Thailand has asked South Korea to help monitor Thai workers for 14 days before they return to Thailand. Above all to ensure they are free of the coronavirus.
Government spokeswoman Narumon Pinyosinwat said on Friday that Prime Minister Prayut Chan-o-cha made the request so Thai workers seeking to return home would be safe and treated if they are infected.
Foreign Minister Don Pramudwinai phoned his South Korean counterpart Kang Kyung-wha to discuss the measure and South Korea had agreed to help, Mrs Narumon said.
According to the spokeswoman, Thai workers will stay in South Korea for 14 days before their return so that Korean officials can monitor their conditions. Health officials believe two weeks are a safe period to ensure a person is not infected.
The monitoring in South Korea is among the three measures the Thai government has requested from the country.
South Korea to screen Thai passenger
Another measure is for South Korea to screen all air passengers before their departure to Thailand. The other is for Korean immigration police to gather the profiles of Thai workers bound for Thailand.
“The South Korean government promised to take good care of Thai people there. Those who are sick will be treated until they are fully recovered,” Mrs Narumon said.
She said the prime minister was confident the measures would help ease Thais’ concern about a possible local outbreak caused by this group.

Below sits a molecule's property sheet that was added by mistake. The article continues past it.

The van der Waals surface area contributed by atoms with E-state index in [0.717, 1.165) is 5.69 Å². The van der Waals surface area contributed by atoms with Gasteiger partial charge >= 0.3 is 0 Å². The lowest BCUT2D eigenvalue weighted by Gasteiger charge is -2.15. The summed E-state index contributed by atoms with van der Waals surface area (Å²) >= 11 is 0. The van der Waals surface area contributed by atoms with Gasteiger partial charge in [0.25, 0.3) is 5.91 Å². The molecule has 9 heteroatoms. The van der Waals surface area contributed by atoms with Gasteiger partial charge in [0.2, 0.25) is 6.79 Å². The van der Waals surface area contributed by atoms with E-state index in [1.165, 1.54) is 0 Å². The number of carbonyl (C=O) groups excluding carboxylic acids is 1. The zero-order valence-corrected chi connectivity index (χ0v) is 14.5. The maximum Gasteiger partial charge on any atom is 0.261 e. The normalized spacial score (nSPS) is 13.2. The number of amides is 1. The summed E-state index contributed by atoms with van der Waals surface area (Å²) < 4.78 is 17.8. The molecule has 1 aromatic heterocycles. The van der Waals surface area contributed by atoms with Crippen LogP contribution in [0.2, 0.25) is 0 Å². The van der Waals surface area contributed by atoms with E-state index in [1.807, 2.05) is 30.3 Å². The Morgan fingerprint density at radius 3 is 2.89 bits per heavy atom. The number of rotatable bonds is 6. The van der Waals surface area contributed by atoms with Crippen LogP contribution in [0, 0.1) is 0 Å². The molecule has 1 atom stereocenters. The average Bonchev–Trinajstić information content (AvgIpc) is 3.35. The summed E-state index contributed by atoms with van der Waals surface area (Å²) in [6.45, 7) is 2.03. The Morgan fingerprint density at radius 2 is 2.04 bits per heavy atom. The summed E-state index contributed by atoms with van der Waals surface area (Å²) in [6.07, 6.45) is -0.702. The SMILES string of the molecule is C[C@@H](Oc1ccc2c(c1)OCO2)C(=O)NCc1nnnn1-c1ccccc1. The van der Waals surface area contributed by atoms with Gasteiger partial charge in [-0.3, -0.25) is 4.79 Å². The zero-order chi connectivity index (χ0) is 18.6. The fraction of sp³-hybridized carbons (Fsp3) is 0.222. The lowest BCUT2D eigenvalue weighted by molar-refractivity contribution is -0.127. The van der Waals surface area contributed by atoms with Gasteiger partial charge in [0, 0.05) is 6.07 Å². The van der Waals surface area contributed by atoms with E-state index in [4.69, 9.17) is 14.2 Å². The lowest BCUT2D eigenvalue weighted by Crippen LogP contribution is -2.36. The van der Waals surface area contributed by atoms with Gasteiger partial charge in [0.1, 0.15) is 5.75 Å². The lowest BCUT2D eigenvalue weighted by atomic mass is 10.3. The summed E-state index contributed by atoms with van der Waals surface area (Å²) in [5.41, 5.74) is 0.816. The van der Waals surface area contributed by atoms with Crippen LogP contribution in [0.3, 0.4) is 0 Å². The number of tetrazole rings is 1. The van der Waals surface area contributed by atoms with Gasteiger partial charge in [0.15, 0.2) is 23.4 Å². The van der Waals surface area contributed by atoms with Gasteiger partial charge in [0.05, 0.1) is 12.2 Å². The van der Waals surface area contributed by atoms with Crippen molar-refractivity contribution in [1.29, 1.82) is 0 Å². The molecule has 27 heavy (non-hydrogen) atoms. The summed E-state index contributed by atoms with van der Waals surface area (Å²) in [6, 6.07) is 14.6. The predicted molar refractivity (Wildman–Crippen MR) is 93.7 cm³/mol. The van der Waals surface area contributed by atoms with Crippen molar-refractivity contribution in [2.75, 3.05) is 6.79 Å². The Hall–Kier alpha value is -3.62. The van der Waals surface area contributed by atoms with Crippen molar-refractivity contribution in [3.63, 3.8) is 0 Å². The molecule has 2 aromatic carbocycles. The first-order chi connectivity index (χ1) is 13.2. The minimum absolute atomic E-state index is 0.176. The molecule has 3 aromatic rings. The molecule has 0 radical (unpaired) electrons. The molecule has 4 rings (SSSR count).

Cherdkiat Atthakor, a spokesman of the Foreign Ministry, told the Bangkok Post the exit screening measure in South Korea would start next Monday.
According to him, 209,909 Thai workers are in South Korea and 73% of them are illegal workers.
South Korea allowed illegal workers to report their departure intention from Dec 11 last year to June 30. If they apply during the period, they will be exempted from legal action and not be blacklisted.
He said 5,386 Thai workers registered to return home and 4,727 of them have already returned home.
Chiang Mai Woman Creates Huge Panic Over Self-Quarantine
Many Thais feel uncomfortable after media reported cases of apparent self-quarantine breaches among the group although they have yet to confirmed by authorities.
One returnee from Korea was found to have dined with her family at a grill restaurant in Chiang Mai province and posted photos on Facebook. Some who have just returned from Japan were seen shopping at large Bangkok malls while others recently returning from South Korea dined at a large sukiyaki restaurant.
The news reportedly forced the operators to take drastic actions of closing the malls and eateries for a few days for disinfection and quarantining their staff for 14 days.